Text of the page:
The Food and Agriculture Organization of the United Nations (FAO), as part of its multilateral project to support Iran in reducing the agriculture water consumption in the Lake Urmia basin, equips Iranian experts with the requisite knowledge and skills to implement the advanced approach of Real Water Savings (REWAS) in the agriculture sector.
Like many other Asian nations, and due to projected population growth, economic development, and associated water demands, the country is expecting to experience growing water scarcity over the following years.
In these circumstances, and considering a growing body of evidence revealing that many of the traditional water-saving technologies are ineffective, FAO and the Urmia Lake Restoration Program (ULRP) link arms, providing an eLearning opportunity for Iranian officers and researchers from the Ministry of Agriculture Jahad, the Ministry of Energy, ULRP and a number of academic institutions, on using REWAS. This training enables Iranian experts to estimate real water savings and water productivity in the Urmia Lake basin, and evaluate the impact of field-scale crop-water interventions on basin-scale water savings, more accurately.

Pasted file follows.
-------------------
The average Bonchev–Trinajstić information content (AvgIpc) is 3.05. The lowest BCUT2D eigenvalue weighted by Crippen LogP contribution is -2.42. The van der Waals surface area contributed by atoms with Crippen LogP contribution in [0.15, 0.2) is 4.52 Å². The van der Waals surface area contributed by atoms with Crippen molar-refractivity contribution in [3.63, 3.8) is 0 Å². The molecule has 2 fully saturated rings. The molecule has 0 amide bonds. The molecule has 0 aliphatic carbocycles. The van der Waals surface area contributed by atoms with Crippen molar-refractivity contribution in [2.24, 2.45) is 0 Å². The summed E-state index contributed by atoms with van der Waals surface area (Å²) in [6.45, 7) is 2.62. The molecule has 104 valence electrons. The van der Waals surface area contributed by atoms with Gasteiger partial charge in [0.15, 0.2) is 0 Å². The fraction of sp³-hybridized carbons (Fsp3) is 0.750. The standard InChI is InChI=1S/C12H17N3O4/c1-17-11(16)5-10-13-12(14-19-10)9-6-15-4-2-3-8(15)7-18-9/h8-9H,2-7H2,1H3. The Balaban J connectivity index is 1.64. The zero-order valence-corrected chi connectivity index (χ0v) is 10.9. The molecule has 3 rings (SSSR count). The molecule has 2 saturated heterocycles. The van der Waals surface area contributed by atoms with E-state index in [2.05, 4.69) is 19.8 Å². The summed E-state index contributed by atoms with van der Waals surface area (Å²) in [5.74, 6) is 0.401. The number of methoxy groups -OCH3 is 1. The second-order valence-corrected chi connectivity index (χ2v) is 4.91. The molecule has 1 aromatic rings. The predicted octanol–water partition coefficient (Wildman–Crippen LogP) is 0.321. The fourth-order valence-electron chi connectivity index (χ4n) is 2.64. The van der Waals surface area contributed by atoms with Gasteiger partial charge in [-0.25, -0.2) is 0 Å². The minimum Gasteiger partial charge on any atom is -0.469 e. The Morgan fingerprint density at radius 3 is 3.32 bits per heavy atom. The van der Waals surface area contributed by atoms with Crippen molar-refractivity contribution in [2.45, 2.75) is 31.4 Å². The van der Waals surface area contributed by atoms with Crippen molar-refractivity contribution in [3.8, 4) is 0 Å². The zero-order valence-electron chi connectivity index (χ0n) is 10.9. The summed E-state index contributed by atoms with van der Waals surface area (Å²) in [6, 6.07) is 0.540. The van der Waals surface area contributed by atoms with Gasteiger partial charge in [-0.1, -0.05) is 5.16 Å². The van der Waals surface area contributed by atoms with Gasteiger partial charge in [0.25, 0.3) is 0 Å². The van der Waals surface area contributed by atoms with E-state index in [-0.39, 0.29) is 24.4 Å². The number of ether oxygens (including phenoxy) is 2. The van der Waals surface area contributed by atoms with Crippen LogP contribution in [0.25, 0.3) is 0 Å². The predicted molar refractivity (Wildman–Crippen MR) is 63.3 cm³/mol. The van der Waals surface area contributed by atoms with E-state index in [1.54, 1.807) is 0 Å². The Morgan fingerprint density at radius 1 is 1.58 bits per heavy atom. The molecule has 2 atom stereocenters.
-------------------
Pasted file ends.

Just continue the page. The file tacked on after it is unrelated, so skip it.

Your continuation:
The eLearning program is provided by FutureWater research and consulting organization under the FAO Water Scarcity Initiative for Asia and the Pacific.
“REWAS provides the decision-makers with an insight of water flows at the farm, irrigation system, and basin scale. It leads to a higher awareness of the factors involved in achieving real water savings and improving the water productivity of the agricultural sector,” said Jonna van Opstal, Water Productivity Expert at FutureWater, who also led this virtual training.
“REWAS is using the concept of ‘following the water.’ In this approach, drainage, runoff, and percolation to the groundwater are no longer considered as ‘losses,’ because downstream users often use these recoverable waters. This concept resolves a paradox in the water sector where more efficient technologies are expected to reduce water demands, but in reality, lead to higher water consumption and exacerbating the water scarcity problems,” added van Opstal.
As per this expert, adopting such an approach can stop the false belief that high-tech irrigation methods (e.g. drip irrigation) save high amounts of water. It likewise supports the development of better water governance, which can regulate the expansion of unsustainable irrigated areas by evaluating real water savings.
FAO, being the lead UN agency in promoting climate-smart agricultural and sustainable rural development, supports its Member Countries in developing and implementing policies, measures, and practices that facilitate addressing the risks and threats posed to the agriculture sector and rural communities.
This post was originally published by UN Iran. Click here to read.